Social Services

The library’s Social Services and Public Safety team ensures safety in the library and refers people to resources for housing, employment, health care, immigration, domestic violence, and more.

Teen Services Coordinator Stephen Jackson, Supervisor of Public Safety Aaron Alonzo, and Director of Social Services and Public Safety Robert Simmons

Meet our team

How we serve

The team serves individuals and families who are experiencing homelessness, poverty, and mental health and substance abuse disorders. The team helps connect people to information and resources such as advocacy and service referrals for housing, employment, health care, immigration, domestic violence, and more.

New! Free mental health assessments. By appointment, children and adults can receive free mental health assessments conducted by Rush University Medical Center psychologists at the Main Library. To learn more and schedule an appointment on Wednesdays from 9:30 am to 1:30 pm, please contact Director Robert Simmons at 708.697.6910 or RobertS@oppl.org.

Read more about services provided »

Resources from the library collection

Libraries exist to help people find the information they need.

Libraries also are big supporters of confidentiality of circulation records, data privacy and empowering every voice.

No matter what your age, you can check out books from any floor of the library.

Here is a short list of where to find resources related to mental health and wellness »

Community resources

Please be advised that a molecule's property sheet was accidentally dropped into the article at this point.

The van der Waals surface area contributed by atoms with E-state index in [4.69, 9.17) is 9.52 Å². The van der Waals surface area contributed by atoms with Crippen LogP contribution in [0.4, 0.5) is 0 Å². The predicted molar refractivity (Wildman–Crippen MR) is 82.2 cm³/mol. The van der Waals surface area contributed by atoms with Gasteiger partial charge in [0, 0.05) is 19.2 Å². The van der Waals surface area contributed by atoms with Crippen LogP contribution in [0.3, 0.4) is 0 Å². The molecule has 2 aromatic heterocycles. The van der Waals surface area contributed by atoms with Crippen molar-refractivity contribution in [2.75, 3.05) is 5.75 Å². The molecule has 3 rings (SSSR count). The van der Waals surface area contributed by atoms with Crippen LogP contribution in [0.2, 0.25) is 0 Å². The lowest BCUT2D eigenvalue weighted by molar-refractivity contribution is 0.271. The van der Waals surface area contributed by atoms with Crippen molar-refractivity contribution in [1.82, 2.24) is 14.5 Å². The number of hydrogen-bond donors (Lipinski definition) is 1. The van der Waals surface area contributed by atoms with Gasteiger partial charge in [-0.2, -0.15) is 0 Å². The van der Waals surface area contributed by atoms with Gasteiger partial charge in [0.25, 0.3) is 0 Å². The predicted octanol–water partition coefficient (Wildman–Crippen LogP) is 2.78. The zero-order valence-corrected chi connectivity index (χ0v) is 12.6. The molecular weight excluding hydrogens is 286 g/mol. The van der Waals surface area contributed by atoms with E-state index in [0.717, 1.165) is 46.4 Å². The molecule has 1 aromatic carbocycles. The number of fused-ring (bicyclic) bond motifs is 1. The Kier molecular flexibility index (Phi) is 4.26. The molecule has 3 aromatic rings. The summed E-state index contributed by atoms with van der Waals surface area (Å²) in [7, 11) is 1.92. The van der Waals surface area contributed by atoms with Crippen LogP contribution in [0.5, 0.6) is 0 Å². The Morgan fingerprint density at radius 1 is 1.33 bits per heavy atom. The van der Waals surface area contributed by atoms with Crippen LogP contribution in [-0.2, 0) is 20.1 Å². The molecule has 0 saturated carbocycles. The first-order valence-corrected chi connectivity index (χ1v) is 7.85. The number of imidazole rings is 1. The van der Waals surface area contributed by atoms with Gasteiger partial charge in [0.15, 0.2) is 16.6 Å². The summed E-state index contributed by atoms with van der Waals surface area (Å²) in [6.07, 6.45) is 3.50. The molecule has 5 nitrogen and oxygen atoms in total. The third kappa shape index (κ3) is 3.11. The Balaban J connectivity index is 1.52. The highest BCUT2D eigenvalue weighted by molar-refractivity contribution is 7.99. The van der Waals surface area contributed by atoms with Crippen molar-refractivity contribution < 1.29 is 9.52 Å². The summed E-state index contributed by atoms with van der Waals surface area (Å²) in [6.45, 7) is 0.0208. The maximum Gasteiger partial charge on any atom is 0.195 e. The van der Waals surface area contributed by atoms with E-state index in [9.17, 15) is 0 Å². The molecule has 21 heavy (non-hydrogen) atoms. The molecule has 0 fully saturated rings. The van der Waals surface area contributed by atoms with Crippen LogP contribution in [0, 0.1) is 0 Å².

The team maintains relationships with organizations throughout the entire Chicago area, to connect people to the services and resources they need. Here are some key resources in the Oak Park area.

Why have social workers at the library?

Robert Simmons joined the library in 2016 as its first social worker, a direct result of the library’s intentional strategy of listening and responding to community aspirations. Since then, the Social Services and Public Safety team has served hundreds of vulnerable patrons. Most are Oak Park residents experiencing mental illness, homelessness, and extreme poverty.

The decision to hire a social worker was part of rethinking how we engage with all patrons, “including those who are vulnerable, marginalized, or at-risk, who use our facilities on a daily basis, and for whom we should be providing services,” said Executive Director David J. Seleb.

It was also part of a growing trend for public libraries, including those in Evanston, Denver, San Francisco, and Washington, DC. “Around the nation, public libraries have become de facto community health centers for people who don’t have access to other resources,” Simmons said.

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